“I’m tired of seeing my language disappear while all these banners at school shout about promoting the Mongolian tongue,” said Naranbaatar, a history student at Hohhot Nationality University who like many Mongolians uses one name.

Another student, speaking by cellphone, said students were becoming increasingly agitated. “We are not sheep or cows,” said the student, who described himself as Xiao Ming, a Chinese name. “The longer they keep us locked away, the angrier we will become.”

“Uh… maybe a foreigner did it?” is pretty played out as excuses go here.  But more importantly: sure, the public square is clear today.  Protest averted, harmony restored.  But how many of these same protesters will be even angrier when this ends?  How many Mongolians have come to understand exactly how their relationship with Beijing works?  How many apolitical students are being forced to consider their place in China while their dormitory room doubles as a detention cell?  I don’t think Zhongnanhai is doing itself any favors with this one.

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“Martial Law in Inner Mongolia, but Protests Continue”

Beijing is definitely following the Tibet Contingency now- I’ve seen a few foreigners mention that their planned trips to Inner Mongolia have been canceled because travel companies have been prohibited from bringing foreigners to the area.  I still don’t see how this can have much more of a lifespan- Mongolians are barely 20% of the population of their so-called “autonomous” province, and it seems like shipping riot police around Inner Mongolia would be much easier than moving them around the high-altitude mountain passes of Tibet.  The latest details, from the Southern Mongolian Human Rights Information Center:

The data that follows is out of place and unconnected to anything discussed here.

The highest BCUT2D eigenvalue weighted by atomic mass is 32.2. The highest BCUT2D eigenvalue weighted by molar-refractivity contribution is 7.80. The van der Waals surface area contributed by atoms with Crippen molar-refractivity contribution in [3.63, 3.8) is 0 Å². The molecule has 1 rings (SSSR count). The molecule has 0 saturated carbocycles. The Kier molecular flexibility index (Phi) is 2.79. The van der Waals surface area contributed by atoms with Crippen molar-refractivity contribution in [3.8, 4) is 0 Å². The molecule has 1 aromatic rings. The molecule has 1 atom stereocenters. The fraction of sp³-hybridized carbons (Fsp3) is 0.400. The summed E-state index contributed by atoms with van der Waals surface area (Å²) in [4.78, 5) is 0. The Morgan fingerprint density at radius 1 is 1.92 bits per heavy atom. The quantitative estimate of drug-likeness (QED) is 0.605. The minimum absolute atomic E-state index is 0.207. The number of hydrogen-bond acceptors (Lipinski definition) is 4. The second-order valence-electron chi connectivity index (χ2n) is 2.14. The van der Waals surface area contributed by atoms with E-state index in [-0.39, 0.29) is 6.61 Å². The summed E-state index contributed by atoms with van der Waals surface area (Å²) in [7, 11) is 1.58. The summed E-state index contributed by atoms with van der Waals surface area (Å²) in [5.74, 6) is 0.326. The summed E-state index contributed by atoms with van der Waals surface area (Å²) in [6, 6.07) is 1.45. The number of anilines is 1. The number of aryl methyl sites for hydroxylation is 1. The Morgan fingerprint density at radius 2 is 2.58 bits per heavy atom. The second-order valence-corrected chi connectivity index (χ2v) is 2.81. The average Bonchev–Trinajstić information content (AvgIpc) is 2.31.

On the morning of May 30, 2011, around 11:00 AM, despite the Chinese authorities’ declaration of martial law and deployment of riot police and paramilitary forces in major cities of Southern (Inner) Mongolia, hundreds of Mongolians took to the streets of Hohhot, regional capital, to demand the rights of Mongolians and the release of detainees. Reportedly the protesters were dispersed by riot police after an hour with dozens arrested.

Some sources said nearly a thousand Mongolians, mainly ordinary residents of Hohhot city, joined the protest and marched toward the government building while authorities operated under the highest alert conditions.

An unconfirmed report from Duowei News, an overseas Chinese news agency, said a government official told its correspondent in Hohhot that fewer than 10 protesters were killed as authorities dispersed the crowd in front of the Government building. The report also stated that the Chinese authorities suspect that “foreign hostile forces” are behind the protests.

According to a Hong Kong TVB News video report in Cantonese, on May 30, additional paramilitary forces were deployed from Bogt (Baotou in Chinese) City to Hohhot to control the Mongolian protests (see the video clip below). Major colleges including the Hohhot Nationality University were placed under heavy guard and the city’s main square, the Chinggis Khan Square was sealed off.

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“Protests Spread in China’s Mongolian Region, More Cities Under Martial Law”

Again referring to the Southern Mongolian Human Rights Information Center:

Chinese authorities have declared martial law in major cities of the Mongolian region including Hohhot, Tongliao, Ulaanhad (Chifing in Chinese), and Dongsheng in the face of mass protests by students and herders. Tight Security has been imposed as the authorities attempt to quash any protest and unrest. The Southern Mongolian Human Rights Information Center (SMHRIC) received new photos from Hohhot, showing police and army troops deployed to exert control over possible protesters.

According to reliable sources, despite the tight security, on May 28, 2011, hundreds of Mongolian students and herders took to the streets of eastern Southern Mongolia’s Ulaanhad (Chi Feng) City to demand the rights of the Mongolian people be respected.

“Yes, Mongolian students took to the streets of Xincheng District of Ulaanhad yesterday,” a business person near the Ulaanhad Normal School, home to thousands of Mongolian students, said.

“Some Mongolian herders from fairly long distances also joined the protest,” a Mongolian physician who asked not to be identified told SMHIRC, “but the protestors were dispersed shortly by riot police and army.”